There is some concern that taking large amounts of folic acid with 5-fluorouracil might increase some side effects of 5-fluorouracil, especially stomach problems. Talk with your healthcare provider before taking folic acid.
There is some concern that taking large amounts of folic acid might increase the side effects of capecitabine, especially stomach problems like diarrhea and vomiting. Talk with your healthcare provider before taking folic acid.
Fosphenytoin (Cerebyx) is used for seizures. The body breaks down fosphenytoin (Cerebyx) to get rid of it. Folic acid can increase how quickly the body breaks down fosphenytoin (Cerebyx). Taking folic acid along with fosphenytoin (Cerebyx) might decrease the effectiveness of fosphenytoin (Cerebyx) for preventing seizures.
Methotrexate (MTX, Rheumatrex) works by decreasing the effects of folic acid in the body's cells. Taking folic acid pills along with methotrexate might decrease the effectiveness of methotrexate (MTX, Rheumatrex).
Phenobarbital (Luminal) is used for seizures. Taking folic acid can decrease how well phenobarbital (Luminal) works for preventing seizures.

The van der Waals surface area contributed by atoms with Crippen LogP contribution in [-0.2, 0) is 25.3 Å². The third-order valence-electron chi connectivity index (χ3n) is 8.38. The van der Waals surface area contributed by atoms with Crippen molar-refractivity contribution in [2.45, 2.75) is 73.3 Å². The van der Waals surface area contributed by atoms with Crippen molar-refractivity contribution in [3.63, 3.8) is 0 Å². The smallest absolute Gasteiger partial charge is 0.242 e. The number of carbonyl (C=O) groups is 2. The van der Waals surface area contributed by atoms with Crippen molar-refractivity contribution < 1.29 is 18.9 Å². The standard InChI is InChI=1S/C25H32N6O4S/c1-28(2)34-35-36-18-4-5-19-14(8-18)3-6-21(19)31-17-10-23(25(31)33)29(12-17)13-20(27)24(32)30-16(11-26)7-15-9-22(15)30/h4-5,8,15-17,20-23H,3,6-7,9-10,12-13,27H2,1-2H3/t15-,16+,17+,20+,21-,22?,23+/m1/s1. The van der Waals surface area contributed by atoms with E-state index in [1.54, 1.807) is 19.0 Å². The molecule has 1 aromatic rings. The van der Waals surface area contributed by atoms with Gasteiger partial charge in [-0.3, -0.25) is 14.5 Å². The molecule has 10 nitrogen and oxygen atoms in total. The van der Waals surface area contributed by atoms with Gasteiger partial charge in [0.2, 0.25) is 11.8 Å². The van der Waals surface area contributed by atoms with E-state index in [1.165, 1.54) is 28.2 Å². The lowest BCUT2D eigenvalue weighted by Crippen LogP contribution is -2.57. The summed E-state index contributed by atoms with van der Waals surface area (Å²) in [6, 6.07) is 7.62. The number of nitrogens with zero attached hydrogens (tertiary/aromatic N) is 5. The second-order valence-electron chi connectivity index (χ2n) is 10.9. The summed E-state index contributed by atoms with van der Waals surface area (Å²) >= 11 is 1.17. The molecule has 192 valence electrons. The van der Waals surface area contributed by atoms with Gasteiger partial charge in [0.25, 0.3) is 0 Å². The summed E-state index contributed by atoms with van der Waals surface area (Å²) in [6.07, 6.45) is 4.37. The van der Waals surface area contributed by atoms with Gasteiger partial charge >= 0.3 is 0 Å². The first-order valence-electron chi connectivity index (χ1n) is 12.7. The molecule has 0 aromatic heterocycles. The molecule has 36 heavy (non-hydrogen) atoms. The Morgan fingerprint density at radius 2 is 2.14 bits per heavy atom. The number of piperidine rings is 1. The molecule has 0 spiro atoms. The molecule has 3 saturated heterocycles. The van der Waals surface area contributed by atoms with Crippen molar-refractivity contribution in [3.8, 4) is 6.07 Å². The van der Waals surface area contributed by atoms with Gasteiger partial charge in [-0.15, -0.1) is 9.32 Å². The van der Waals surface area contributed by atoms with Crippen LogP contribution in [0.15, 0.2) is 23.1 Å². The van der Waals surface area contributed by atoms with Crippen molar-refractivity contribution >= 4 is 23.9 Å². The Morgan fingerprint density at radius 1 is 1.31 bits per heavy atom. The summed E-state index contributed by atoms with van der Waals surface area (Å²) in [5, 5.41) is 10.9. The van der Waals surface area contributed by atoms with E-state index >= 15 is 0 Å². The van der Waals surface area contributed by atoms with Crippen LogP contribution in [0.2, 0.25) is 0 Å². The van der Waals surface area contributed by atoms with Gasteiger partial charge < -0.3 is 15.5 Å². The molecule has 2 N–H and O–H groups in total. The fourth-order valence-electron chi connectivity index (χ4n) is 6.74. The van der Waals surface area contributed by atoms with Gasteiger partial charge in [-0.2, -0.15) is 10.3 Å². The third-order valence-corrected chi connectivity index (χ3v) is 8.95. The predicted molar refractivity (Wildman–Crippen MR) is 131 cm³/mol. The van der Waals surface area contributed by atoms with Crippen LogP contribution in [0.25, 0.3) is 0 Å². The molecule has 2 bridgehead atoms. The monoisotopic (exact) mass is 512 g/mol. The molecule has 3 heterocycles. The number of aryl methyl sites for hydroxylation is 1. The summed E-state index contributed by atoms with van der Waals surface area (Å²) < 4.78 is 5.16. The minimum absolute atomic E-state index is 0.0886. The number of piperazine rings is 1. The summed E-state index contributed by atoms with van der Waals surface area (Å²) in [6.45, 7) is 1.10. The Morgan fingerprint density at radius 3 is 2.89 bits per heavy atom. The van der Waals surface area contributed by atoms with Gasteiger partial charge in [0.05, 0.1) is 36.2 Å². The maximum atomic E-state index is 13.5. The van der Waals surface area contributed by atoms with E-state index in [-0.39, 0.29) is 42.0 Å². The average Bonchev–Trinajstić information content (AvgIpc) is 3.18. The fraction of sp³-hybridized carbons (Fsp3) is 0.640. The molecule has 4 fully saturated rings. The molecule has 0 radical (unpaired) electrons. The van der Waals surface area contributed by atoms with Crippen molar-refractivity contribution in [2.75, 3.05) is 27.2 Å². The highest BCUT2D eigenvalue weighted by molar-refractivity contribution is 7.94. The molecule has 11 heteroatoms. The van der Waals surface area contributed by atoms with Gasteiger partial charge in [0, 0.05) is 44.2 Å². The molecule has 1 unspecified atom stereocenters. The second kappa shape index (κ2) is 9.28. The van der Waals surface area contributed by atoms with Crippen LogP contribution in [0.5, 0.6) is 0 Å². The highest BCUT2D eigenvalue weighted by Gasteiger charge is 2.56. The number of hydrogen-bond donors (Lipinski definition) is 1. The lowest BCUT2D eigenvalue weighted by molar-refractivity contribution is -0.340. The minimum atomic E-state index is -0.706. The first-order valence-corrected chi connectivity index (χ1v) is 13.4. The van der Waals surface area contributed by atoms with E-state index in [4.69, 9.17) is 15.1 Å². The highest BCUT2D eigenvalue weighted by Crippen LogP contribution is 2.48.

The body breaks down phenytoin (Dilantin) to get rid of it. Folic acid might increase how quickly the body breaks down phenytoin (Dilantin). Taking folic acid and taking phenytoin (Dilantin) might decrease the effectiveness of phenytoin (Dilantin) and increase the possibility of seizures.
Primidone (Mysoline) is used for seizures. Folic acid might cause seizures in some people. Taking folic acid along with primidone (Mysoline) might decrease how well primidone works for preventing seizures.
Pyrimethamine (Daraprim) is used to treat parasite infections. Folic acid might decrease the effectiveness of pyrimethamine (Daraprim) for treating parasite infections.
There is some concern that green tea might keep folic acid from working the way it should in the body. This might lead to a condition that is similar to folic acid deficiency.
Taking folic acid with food reduces its absorption slightly, but probably not enough to be important.
Researchers don't agree on whether or not folic acid interferes with zinc absorption. But for people who get enough zinc in their diet, the effect of folic acid probably isn't important.
5'-methyltetrahydrofolate, 5'-MTHF, Acide Folique, Acide Ptéroylglutamique, Acide Ptéroylmonoglutamique, Acido Folico, B Complex Vitamin, Complexe de Vitamines B, Complexe Vitaminique B, Dihydrofolate, Folacin, Folacine, Folate, Folinic Acid, L-methylfolate, Methylfolate, Méthylfolate, Pteroylglutamic Acid, Pteroylmonoglutamic Acid, Pteroylpolyglutamate, Tetrahydrofolate, Tétrahydrofolate, Vitamin B9, Vitamine B9.